Wednesday, August 24, 2016

Day 140: Luke 19:28-48 & Psalm 136 - Why Did the Crowd Say "Blessed is the King who comes in the name of the Lord!"?

Today's Reading: Luke 19:28-48 & Psalm 136

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Why Did the Crowd Say
"Blessed is the King who comes in the name of the Lord!"?

As he was drawing near—already on the way down the Mount of Olives—the whole multitude of his disciples began to rejoice and praise God with a loud voice for all the mighty works that they had seen, saying, “Blessed is the King who comes in the name of the Lord! Peace in heaven and glory in the highest!” And some of the Pharisees in the crowd said to him, “Teacher, rebuke your disciples.” 
- Luke 19:37-39, ESV

When the crowds gathered to welcome Jesus during His triumphal entry into Jerusalem, the Gospels tell us they shouted, "Blessed is the King who comes in the name of the Lord!" Matthew, Mark and John also tell us that they crowds shouted "Hosanna!" So, why are these words so important? What do they mean? And why did the Pharisees in the crowd who heard the people shouting this tell Jesus to rebuke them for saying it?

The crowd in Jerusalem was quoting Psalm 118. Verses 25-26 say, "Save us, we pray, O Lord! . . . Blessed is he who comes in the name of the Lord!" "Save us" is the Hebrew word "Hosanna!" 

Psalm 118 is a victory psalm, a song of thanksgiving for deliverance from enemies. The crowd was shouting these verses because they believed Jesus was the Messiah, and they were excited to see Him accomplish what Psalm 118 says about the Gentiles ("nations") who oppress God's people:

All nations surrounded me;
    in the name of the Lord I cut them off!
11 They surrounded me, surrounded me on every side;
    in the name of the Lord I cut them off! - Psalm 118:10-11, ESV

The Pharisees wanted Jesus to rebuke the crowd because they were afraid that Rome would crack down violently on a political uprising centered on a would-be Messiah. But Jesus did not rebuke the crowd because He knew the truth. He knew that Psalm 118 did, in fact, describe Him, but not in the way the crowd expected.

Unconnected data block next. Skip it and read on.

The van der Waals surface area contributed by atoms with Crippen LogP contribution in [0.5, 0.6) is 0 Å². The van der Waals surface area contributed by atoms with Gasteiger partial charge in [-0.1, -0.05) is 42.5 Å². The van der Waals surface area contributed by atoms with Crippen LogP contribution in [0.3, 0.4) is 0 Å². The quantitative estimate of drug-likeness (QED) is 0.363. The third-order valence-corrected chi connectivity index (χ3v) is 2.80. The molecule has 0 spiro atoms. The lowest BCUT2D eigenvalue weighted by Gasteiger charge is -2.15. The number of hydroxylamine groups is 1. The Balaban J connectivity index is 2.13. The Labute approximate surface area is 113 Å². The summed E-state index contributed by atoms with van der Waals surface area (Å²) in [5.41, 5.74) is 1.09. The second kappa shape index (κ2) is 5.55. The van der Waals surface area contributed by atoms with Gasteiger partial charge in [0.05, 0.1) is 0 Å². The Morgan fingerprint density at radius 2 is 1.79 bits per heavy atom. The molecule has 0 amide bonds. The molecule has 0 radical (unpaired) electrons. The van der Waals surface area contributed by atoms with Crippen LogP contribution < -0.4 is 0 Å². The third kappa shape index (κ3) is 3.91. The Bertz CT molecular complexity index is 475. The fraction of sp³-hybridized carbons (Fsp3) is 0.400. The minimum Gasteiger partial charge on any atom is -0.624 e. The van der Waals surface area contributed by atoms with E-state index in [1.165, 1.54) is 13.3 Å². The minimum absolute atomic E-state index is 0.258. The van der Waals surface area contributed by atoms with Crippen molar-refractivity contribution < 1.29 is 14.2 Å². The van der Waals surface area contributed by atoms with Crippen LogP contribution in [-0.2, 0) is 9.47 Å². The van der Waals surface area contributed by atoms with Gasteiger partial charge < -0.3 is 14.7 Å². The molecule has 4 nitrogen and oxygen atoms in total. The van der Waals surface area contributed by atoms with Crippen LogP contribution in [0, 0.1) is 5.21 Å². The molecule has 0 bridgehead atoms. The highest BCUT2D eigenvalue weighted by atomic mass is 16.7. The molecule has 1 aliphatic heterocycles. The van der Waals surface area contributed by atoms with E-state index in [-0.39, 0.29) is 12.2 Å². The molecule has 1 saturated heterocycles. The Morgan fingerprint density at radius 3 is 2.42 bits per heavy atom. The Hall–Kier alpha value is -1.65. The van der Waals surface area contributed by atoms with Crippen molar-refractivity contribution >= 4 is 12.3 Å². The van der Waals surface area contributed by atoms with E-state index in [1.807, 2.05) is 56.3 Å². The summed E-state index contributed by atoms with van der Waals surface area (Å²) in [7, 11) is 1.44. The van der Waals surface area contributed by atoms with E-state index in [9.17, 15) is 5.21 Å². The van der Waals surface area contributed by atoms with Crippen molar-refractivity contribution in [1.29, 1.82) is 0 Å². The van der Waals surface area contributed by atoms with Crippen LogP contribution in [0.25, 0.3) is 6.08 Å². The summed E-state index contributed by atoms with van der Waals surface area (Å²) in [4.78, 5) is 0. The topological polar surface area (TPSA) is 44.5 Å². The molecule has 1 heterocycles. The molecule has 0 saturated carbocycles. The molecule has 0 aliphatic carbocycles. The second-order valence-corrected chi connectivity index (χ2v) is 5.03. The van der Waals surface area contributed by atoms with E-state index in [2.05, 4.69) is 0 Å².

Right before the lines that the crowd was shouting, verses 20-23 give Jesus' mission as He headed into Jerusalem:

This is the gate of the Lord;
    the righteous shall enter through it.
I thank you that you have answered me
    and have become my salvation.
The stone that the builders rejected
    has become the cornerstone.
This is the Lord's doing;
    it is marvelous in our eyes. - vv. 20-23

Jesus not only entered Jerusalem through a gate, but He came into Jerusalem as "the gate of the Lord." He was coming to become our salvation. He was coming as the stone, rejected by the builders, who would become the cornerstone of God's house. He was coming to do the Lord's work, to fulfill the purposes of God. 

So, even though the crowds did not understand what they were shouting, they were right: Jesus did come in the name of the Lord to save them - not from Rome, but from themselves, from their sin and death and condemnation. He would do it by being rejected and condemned in our place, by becoming our salvation.

Prayer Based on Psalm 136:

We give thanks to You, Lord, 
for Your steadfast love, 
      Your covenant mercy, 
      Your tenderness and faithfulness
never fail. They endure forever!

You made the heavens and the earth, 
spreading the stars and and ordering creation with wisdom and love.

You delivered Your people,
from Egypt and from the nations, 
and ultimately from sin and death and hell itself!

We give thanks to You, O Lord, for Your saving power and steadfast love endure forever! 

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